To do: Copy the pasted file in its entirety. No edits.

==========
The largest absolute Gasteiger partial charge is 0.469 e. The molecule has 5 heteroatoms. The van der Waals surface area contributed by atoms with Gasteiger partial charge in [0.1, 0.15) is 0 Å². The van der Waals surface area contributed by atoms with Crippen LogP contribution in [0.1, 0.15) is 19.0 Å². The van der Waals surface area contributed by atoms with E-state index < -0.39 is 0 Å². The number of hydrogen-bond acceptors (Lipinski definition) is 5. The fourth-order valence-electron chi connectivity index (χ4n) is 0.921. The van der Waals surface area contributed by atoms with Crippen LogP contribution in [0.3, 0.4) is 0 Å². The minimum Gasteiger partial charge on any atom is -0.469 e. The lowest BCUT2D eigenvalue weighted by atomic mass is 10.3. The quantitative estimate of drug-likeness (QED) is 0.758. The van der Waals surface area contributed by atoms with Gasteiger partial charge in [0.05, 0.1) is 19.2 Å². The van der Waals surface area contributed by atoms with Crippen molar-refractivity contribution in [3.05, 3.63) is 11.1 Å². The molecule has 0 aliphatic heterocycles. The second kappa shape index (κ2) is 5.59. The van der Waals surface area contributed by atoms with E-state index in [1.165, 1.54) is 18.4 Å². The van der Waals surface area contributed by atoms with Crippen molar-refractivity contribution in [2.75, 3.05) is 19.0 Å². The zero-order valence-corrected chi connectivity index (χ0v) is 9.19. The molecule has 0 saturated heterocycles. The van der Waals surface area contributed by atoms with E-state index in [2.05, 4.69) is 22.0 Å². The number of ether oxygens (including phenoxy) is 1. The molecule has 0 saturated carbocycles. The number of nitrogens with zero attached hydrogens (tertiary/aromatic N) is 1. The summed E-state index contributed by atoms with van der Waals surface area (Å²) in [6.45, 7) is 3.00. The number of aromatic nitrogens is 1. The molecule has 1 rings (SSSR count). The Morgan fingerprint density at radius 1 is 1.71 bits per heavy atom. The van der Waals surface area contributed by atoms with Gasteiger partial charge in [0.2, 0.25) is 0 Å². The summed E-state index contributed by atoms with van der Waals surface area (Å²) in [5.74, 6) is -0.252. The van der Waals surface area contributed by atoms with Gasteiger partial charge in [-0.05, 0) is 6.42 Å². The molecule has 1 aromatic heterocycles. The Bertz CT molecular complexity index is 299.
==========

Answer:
The largest absolute Gasteiger partial charge is 0.469 e. The molecule has 5 heteroatoms. The van der Waals surface area contributed by atoms with Gasteiger partial charge in [0.1, 0.15) is 0 Å². The van der Waals surface area contributed by atoms with Crippen LogP contribution in [0.1, 0.15) is 19.0 Å². The van der Waals surface area contributed by atoms with E-state index < -0.39 is 0 Å². The number of hydrogen-bond acceptors (Lipinski definition) is 5. The fourth-order valence-electron chi connectivity index (χ4n) is 0.921. The van der Waals surface area contributed by atoms with Crippen LogP contribution in [0.3, 0.4) is 0 Å². The minimum Gasteiger partial charge on any atom is -0.469 e. The lowest BCUT2D eigenvalue weighted by atomic mass is 10.3. The quantitative estimate of drug-likeness (QED) is 0.758. The van der Waals surface area contributed by atoms with Gasteiger partial charge in [0.05, 0.1) is 19.2 Å². The van der Waals surface area contributed by atoms with Crippen molar-refractivity contribution in [3.05, 3.63) is 11.1 Å². The molecule has 0 aliphatic heterocycles. The second kappa shape index (κ2) is 5.59. The van der Waals surface area contributed by atoms with E-state index in [1.165, 1.54) is 18.4 Å². The van der Waals surface area contributed by atoms with Crippen molar-refractivity contribution in [2.75, 3.05) is 19.0 Å². The zero-order valence-corrected chi connectivity index (χ0v) is 9.19. The molecule has 0 saturated heterocycles. The van der Waals surface area contributed by atoms with E-state index in [2.05, 4.69) is 22.0 Å². The number of ether oxygens (including phenoxy) is 1. The molecule has 0 saturated carbocycles. The number of nitrogens with zero attached hydrogens (tertiary/aromatic N) is 1. The summed E-state index contributed by atoms with van der Waals surface area (Å²) in [6.45, 7) is 3.00. The number of aromatic nitrogens is 1. The molecule has 1 rings (SSSR count). The Morgan fingerprint density at radius 1 is 1.71 bits per heavy atom. The van der Waals surface area contributed by atoms with Gasteiger partial charge in [0.2, 0.25) is 0 Å². The summed E-state index contributed by atoms with van der Waals surface area (Å²) in [5.74, 6) is -0.252. The van der Waals surface area contributed by atoms with Gasteiger partial charge in [-0.05, 0) is 6.42 Å². The molecule has 1 aromatic heterocycles. The Bertz CT molecular complexity index is 299.